By Eric Khodorenko
Every year since 1985 on the third Saturday of September, California beach clean up day has been held across the state. Californians are encouraged to volunteer and pick up trash at dozens of beaches, lakes, and bays. According to the National Park Service, since 1985, “one million Californians have removed over 20 million pounds of debris” from California’s shoreline and beaches. While the root of the problem is, without a doubt, skyrocketing plastic manufacturing numbers; if we can take the initiative to clean our beaches to help reduce the amount of plastic that enters our oceans can improve our odds of preserving critically important ecosystems. Some Las Lomas students will be meeting in Benicia to participate in California Beach Cleanup Day tomorrow morning on September 17, 2022.
I was inspired to try to organize a clean up as I began to notice the state of pollution. Almost every month, there is new, disappointing news that continues to shed light on how humans are deeply hurting the environment through a variety of different ways. Ranging from our overly deepened dependence on fossil fuels to the extremities of fast fashion and the excessive consumption of goods. While many of the environmental issues that weigh on the world are simply impossible to combat by the average American, we, as a community and society, can still help in several ways to genuinely improve the environment. By being mindful of personal plastic pollution, its impacts on marine life and your health, and accordingly limiting our usage as much as possible is absolutely key to progress in protecting our oceans and ourselves. Microplastics– plastic that is less than 5mm long, can now be found in almost every single body of water. Although the WHO (Worldwide Health Organization) has claimed that– with the currently available scientific research, microplastics are not harmful to human health. This is still potentially dangerous as the negative effects of plastic in our drinking water have not been thoroughly investigated and researched. One of the ways we can all try to reduce the number of microplastics that we emit into the ocean is to reduce our consumption of plastic water bottles, straws, and caps. It may be cliche, but we must also make sure to recycle and dispose of our garbage. A great way to limit the amount of trash that gets into the ocean is participating in a beach clean up.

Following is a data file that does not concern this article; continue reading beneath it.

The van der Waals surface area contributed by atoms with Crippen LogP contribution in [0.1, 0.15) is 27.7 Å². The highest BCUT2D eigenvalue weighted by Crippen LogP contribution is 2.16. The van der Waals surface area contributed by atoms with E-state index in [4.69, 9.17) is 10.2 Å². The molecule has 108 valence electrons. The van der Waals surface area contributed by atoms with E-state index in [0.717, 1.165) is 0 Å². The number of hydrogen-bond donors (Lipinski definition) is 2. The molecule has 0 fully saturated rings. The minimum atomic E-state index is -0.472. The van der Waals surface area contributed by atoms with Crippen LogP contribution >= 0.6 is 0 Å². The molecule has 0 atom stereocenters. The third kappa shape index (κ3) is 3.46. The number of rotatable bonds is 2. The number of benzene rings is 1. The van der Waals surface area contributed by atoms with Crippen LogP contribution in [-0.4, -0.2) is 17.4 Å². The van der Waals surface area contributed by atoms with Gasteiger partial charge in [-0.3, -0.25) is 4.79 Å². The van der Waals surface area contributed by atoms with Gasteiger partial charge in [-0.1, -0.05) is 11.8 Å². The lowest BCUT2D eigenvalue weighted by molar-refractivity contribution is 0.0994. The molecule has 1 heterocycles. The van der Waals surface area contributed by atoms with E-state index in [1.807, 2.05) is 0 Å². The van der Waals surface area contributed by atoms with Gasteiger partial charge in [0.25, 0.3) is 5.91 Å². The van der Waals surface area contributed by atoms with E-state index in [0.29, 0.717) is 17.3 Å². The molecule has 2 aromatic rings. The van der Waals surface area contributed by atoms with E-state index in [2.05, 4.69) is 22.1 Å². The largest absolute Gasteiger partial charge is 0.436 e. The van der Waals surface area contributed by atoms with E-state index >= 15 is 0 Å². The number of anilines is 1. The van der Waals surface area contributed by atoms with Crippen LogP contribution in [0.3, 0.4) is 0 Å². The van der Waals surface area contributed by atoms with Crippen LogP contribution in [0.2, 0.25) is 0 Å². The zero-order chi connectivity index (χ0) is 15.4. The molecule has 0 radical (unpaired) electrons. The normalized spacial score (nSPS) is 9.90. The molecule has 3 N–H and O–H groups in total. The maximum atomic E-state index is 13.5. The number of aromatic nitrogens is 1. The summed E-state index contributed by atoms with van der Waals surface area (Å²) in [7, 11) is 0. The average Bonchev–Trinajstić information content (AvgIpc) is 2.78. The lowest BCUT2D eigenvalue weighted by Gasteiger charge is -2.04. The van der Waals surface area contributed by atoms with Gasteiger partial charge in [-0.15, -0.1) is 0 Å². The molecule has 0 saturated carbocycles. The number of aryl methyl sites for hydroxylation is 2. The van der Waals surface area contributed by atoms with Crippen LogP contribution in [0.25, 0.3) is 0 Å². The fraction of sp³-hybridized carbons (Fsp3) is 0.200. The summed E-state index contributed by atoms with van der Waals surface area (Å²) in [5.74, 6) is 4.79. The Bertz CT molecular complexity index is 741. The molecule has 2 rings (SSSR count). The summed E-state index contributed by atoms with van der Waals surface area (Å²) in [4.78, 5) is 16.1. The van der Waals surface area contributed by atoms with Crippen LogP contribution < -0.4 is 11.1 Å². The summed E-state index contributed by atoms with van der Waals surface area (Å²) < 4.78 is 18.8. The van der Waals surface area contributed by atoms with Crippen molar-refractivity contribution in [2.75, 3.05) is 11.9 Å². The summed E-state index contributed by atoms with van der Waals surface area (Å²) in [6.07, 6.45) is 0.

If you are interested in coming to help out. Fill out this google form! https://docs.google.com/forms/d/e/1FAIpQLScwYF5abAsRsaMCMOjqpbtIevglIdp8ceHkLdxzhNjlqlW8eQ/viewform?usp=sf_link
We hope to see you there!